We do not really know how to do RSA encryption of messages which span multiple blocks. At least not securely. The problem is already hard for block ciphers (see all the defined modes of operation).
Also, the worst performance issue with arithmetic cryptography like RSA is not about CPU, but about size. When you encrypt a piece of data with RSA, you get some overhead. E.g. with a 1024-bit RSA key, you can encrypt at most 117 bytes at a time, but this yields 128 bytes. When transmitting a long message, a fixed overhead of a few hundred bytes is much more tolerable than a +10% size increase.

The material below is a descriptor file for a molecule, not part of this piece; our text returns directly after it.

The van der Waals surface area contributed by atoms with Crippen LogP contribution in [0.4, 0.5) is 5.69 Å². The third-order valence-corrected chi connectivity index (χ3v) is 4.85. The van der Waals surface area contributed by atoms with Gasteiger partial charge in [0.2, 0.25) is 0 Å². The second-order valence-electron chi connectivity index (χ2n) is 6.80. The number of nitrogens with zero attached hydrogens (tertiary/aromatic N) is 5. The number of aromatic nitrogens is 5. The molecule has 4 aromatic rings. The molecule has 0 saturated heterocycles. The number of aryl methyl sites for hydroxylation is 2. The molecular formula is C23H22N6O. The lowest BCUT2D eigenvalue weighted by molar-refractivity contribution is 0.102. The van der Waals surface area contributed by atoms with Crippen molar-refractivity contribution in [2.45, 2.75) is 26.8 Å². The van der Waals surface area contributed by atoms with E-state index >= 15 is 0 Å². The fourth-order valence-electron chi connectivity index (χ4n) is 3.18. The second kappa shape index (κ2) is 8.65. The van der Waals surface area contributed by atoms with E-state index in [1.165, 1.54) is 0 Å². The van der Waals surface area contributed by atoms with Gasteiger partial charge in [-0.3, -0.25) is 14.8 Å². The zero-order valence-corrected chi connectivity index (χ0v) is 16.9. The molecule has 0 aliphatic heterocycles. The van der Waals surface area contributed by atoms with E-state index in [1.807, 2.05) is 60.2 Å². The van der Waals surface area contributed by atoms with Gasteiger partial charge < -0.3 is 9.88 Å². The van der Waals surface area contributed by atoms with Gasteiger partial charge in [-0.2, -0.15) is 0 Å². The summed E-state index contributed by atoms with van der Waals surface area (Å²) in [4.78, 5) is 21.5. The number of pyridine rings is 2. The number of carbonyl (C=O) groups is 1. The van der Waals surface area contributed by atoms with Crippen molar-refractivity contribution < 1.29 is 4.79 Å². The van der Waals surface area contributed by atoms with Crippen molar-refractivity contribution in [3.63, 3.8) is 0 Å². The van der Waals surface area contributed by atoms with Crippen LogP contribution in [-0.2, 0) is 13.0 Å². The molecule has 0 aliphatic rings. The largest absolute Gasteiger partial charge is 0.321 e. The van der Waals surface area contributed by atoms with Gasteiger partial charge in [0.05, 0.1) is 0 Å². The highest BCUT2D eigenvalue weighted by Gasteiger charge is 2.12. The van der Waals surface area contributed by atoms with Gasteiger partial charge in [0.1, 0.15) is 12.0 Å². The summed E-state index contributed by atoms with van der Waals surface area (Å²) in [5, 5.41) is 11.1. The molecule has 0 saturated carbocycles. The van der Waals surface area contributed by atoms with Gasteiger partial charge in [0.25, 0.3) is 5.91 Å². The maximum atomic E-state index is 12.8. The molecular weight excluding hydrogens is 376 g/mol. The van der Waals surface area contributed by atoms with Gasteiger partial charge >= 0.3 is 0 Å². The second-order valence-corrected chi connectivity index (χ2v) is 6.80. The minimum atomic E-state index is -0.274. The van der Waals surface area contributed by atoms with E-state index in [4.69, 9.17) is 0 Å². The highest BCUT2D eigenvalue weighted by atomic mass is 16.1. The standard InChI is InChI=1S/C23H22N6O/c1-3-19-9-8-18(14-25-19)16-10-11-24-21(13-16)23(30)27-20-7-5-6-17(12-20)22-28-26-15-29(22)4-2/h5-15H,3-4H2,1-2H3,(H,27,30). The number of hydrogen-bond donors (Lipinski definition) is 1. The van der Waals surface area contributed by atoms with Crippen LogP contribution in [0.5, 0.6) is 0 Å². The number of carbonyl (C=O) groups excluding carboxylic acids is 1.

CPU efficiency is often quoted as the reason we do hybrid encryption, but it is rarely as compelling as the two problems explained above.
(Additional point: since proper RSA encryption needs randomness, you must have a cryptographically strong PRNG -- also known as "a stream cipher". So even non-hybrid encryption does not avoid using symmetric primitives.)